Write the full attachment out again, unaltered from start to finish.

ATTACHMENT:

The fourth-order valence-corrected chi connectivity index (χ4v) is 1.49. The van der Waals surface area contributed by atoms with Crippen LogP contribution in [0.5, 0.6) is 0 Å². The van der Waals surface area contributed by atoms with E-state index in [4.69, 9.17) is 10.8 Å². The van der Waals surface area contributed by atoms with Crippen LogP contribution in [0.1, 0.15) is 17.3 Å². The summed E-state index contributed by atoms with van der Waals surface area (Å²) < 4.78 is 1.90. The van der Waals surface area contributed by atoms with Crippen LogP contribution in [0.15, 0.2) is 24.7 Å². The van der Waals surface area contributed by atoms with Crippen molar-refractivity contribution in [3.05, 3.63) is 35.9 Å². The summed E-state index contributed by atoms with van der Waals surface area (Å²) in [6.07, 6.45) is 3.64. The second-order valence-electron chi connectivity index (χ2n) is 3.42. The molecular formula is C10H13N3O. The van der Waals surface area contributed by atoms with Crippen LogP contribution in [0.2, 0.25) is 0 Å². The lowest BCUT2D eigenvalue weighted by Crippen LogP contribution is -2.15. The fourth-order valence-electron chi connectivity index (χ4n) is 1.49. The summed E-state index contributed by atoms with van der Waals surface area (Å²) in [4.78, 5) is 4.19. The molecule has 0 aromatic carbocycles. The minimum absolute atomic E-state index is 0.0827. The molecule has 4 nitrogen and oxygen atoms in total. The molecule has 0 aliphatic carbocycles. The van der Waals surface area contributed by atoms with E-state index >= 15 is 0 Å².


The fourth-order valence-corrected chi connectivity index (χ4v) is 1.49. The van der Waals surface area contributed by atoms with Crippen LogP contribution in [0.5, 0.6) is 0 Å². The van der Waals surface area contributed by atoms with E-state index in [4.69, 9.17) is 10.8 Å². The van der Waals surface area contributed by atoms with Crippen LogP contribution in [0.1, 0.15) is 17.3 Å². The summed E-state index contributed by atoms with van der Waals surface area (Å²) < 4.78 is 1.90. The van der Waals surface area contributed by atoms with Crippen LogP contribution in [0.15, 0.2) is 24.7 Å². The van der Waals surface area contributed by atoms with Crippen molar-refractivity contribution in [3.05, 3.63) is 35.9 Å². The summed E-state index contributed by atoms with van der Waals surface area (Å²) in [6.07, 6.45) is 3.64. The second-order valence-electron chi connectivity index (χ2n) is 3.42. The molecular formula is C10H13N3O. The van der Waals surface area contributed by atoms with Crippen LogP contribution in [0.2, 0.25) is 0 Å². The lowest BCUT2D eigenvalue weighted by Crippen LogP contribution is -2.15. The fourth-order valence-electron chi connectivity index (χ4n) is 1.49. The summed E-state index contributed by atoms with van der Waals surface area (Å²) in [4.78, 5) is 4.19. The molecule has 0 aromatic carbocycles. The minimum absolute atomic E-state index is 0.0827. The molecule has 4 nitrogen and oxygen atoms in total. The molecule has 0 aliphatic carbocycles. The van der Waals surface area contributed by atoms with E-state index >= 15 is 0 Å².